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Microsoft Increases PC Devs Revenue To 88%

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The Microsoft Store announced today that it’s cutting out on its revenue shares in order to give developers 88% of each PC game sold on their storefront.

“Game developers are at the heart of bringing great games to our players, and we want them to find success on our platforms,” Xbox Game Studios head Matt Booty said, adding, “A clear, no-strings-attached revenue share means developers can bring more games to more players and find greater commercial success from doing so.”

The Game Developers Conference (GDC) released recently the results of its ninth annual State of the Industry Survey, revealing trends in the game industry ahead of GDC 2021 which will take place virtually July 19-23.

The survey showed interesting shifts in larger industry trends, including greater disapproval of the 30% revenue share many digital storefronts employ, justifying developer-friendly revenue share models being introduced by Apple, Google, and Epic Games Store.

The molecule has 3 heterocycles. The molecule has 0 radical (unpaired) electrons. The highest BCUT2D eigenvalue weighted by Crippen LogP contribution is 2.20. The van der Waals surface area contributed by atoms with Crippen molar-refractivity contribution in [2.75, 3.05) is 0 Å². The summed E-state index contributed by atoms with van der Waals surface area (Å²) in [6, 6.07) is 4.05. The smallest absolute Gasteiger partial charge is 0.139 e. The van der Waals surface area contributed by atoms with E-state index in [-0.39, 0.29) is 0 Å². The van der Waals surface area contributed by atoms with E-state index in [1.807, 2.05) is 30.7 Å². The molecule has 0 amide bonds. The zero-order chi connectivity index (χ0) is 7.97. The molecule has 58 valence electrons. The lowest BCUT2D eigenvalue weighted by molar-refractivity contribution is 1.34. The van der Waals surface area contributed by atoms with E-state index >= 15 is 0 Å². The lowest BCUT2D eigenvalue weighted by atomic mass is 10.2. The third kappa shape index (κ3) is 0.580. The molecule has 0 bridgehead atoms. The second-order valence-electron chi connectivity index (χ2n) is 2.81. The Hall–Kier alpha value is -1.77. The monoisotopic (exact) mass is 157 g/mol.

Only 3% of polled developers believe the 30/70 revenue split on digital storefronts is fair. Game developers largely rely on third-party digital storefronts such as Steam, GOG, Google Play, Apple’s App Store, and the Epic Games Store to sell their games.

Selling games via these services comes at a cost—the standard share has been 70% for the developer, and 30% for the platform holder. That standard has come into question in the past few years, so much so that the standard isn’t so standard anymore: Google Play’s fees will soon lower from 30% to 15% for the first $1 million generated by a developer, per year; Apple similarly reduced its cut to 15% for developers that sell under $1 million in a year (though the 30% cut reactivates to affect all revenue if sales go over $1 million).

Epic Games aggressively launched its store with a 12% cut, challenging the industry standard; Steam is still holding tight onto 30%–but gives a discount if a game is making tens of millions of dollars.

Starting on August 1, Microsoft will reduce its net revenues on its PC gaming storefront from 30% to 12%.

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